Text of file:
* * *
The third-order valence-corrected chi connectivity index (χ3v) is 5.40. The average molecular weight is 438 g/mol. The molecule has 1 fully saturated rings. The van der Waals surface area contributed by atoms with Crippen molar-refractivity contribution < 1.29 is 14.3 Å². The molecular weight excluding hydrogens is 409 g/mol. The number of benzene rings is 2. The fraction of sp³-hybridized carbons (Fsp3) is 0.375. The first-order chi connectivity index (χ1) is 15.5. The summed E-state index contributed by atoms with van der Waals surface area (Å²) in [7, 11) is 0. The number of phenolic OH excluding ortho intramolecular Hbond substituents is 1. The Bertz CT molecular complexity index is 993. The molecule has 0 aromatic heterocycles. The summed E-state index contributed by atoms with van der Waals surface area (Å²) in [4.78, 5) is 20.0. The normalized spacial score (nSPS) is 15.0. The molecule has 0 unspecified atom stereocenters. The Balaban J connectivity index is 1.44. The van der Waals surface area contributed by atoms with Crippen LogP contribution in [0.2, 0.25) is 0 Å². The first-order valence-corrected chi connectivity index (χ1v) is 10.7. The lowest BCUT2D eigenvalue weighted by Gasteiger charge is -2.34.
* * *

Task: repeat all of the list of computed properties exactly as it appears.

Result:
The third-order valence-corrected chi connectivity index (χ3v) is 5.40. The average molecular weight is 438 g/mol. The molecule has 1 fully saturated rings. The van der Waals surface area contributed by atoms with Crippen molar-refractivity contribution < 1.29 is 14.3 Å². The molecular weight excluding hydrogens is 409 g/mol. The number of benzene rings is 2. The fraction of sp³-hybridized carbons (Fsp3) is 0.375. The first-order chi connectivity index (χ1) is 15.5. The summed E-state index contributed by atoms with van der Waals surface area (Å²) in [7, 11) is 0. The number of phenolic OH excluding ortho intramolecular Hbond substituents is 1. The Bertz CT molecular complexity index is 993. The molecule has 0 aromatic heterocycles. The summed E-state index contributed by atoms with van der Waals surface area (Å²) in [4.78, 5) is 20.0. The normalized spacial score (nSPS) is 15.0. The molecule has 0 unspecified atom stereocenters. The Balaban J connectivity index is 1.44. The van der Waals surface area contributed by atoms with Crippen LogP contribution in [0.2, 0.25) is 0 Å². The first-order valence-corrected chi connectivity index (χ1v) is 10.7. The lowest BCUT2D eigenvalue weighted by Gasteiger charge is -2.34.